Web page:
Hunter Biden, son of U.S. President Joe Biden, departs federal court after a plea hearing on two misdemeanor charges of willfully failing to pay income taxes in Wilmington, Delaware, July 26, 2023.
Jonathan Ernst | Reuters
Federal prosecutors plan to ask a grand jury to indict Hunter Biden, the son of President Joe Biden, before Sept. 29, they revealed in a court filing Wednesday.
The charges that special counsel David Weiss will seek against Hunter Biden were not disclosed in the filing in U.S. District Court in Delaware. But it is possible Weiss will seek an indictment against the president’s son on a firearms charge, at the least.
The new filing comes six weeks after a planned plea deal for Hunter to resolve charges of tax and weapons crimes fell apart when a judge questioned its conditions during a hearing in that court.
Hunter at that hearing ended up pleading not guilty to two counts of failure to pay federal income taxes on income of more than $1.5 million annually in 2017 and 2018.
Hunter Biden, who had business dealings in China and Ukraine, for years has been the focal point of allegations by Republicans of corruption involving him and his father.
Neither Biden has ever been charged in connection with those allegations.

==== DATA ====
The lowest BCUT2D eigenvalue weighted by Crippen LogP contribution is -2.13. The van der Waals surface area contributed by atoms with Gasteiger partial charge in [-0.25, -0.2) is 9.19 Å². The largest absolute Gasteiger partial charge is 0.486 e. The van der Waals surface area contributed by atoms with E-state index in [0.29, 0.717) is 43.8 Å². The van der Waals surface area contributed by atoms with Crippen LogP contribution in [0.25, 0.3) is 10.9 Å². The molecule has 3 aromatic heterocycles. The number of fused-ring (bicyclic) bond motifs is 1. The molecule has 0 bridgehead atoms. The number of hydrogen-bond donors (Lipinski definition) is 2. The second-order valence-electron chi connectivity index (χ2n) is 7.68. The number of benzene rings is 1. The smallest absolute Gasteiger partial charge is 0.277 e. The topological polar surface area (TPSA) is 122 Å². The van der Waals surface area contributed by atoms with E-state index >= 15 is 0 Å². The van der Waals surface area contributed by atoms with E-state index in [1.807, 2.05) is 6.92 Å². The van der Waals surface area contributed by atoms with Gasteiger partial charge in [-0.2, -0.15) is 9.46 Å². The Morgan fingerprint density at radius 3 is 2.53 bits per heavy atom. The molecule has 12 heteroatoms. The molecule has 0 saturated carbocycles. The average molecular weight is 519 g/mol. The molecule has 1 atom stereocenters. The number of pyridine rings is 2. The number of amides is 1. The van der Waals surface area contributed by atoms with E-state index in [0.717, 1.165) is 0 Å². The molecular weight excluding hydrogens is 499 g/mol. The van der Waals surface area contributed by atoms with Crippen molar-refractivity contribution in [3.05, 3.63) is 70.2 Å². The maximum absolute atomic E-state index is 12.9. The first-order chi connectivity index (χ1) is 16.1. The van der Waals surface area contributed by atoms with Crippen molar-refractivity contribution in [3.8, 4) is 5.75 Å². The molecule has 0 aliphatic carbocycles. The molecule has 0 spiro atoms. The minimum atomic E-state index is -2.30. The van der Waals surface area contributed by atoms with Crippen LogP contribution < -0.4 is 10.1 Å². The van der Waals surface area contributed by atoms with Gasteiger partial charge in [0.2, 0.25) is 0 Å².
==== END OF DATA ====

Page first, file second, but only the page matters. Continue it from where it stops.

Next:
But Hunter Biden has been under criminal investigation by the U.S. Attorney’s Office in Delaware, which Weiss leads, since 2018. Weiss was appointed to that job by former President Donald Trump, who lost his re-election bid to Joe Biden in 2020, and who is now seeking a 2024 rematch as the Republican nominee.
Weiss in July enraged congressional Republicans in June by offering Hunter a plea deal on relatively minor charges, ones that would nearly guarantee he would not serve any time in jail.
As part of that deal, Hunter agreed to plead guilty to the misdemeanor charges of failure to pay income taxes.
He also consented to a so-called pre-trial diversion agreement, which would allow him to escape being charged with a felony of possessing a firearm while being a drug addict if he abided by the conditions of that agreement.
On July 26, Hunter and prosecutors appeared in Delaware federal court before Judge Maryellen Noreika, with both sides expecting to formalize that deal.
Instead, the deal collapsed after Noreika questioned prosecutors about its terms, particularly the condition that called for the judge — and not the Department of Justice — to be the one to decide whether Hunter was complying with the gun charge diversion agreement over a two-year period.
That condition was widely seen as insurance against Trump pressuring the DOJ to find Hunter in non-compliance with the agreement if Trump returned to the White House.
Noreika, who herself was appointed by Trump, gave Hunter’s lawyers and prosecutors time to redo the deal to address her concerns. But those discussions failed.
Hunter’s attorneys last month told Noreika that Weiss had reneged on the previously agreed deal on the tax crimes. Defense lawyers also argued that the gun charge diversion deal was still “valid and binding.”
Weiss’s office has said the gun agreement is now off the table, and that it is not valid because it was not signed by the U.S. Probation office.
But in a court filing Wednesday, Hunter’s lawyers said they still believe the deal is in place, and said he is complying with its conditions.
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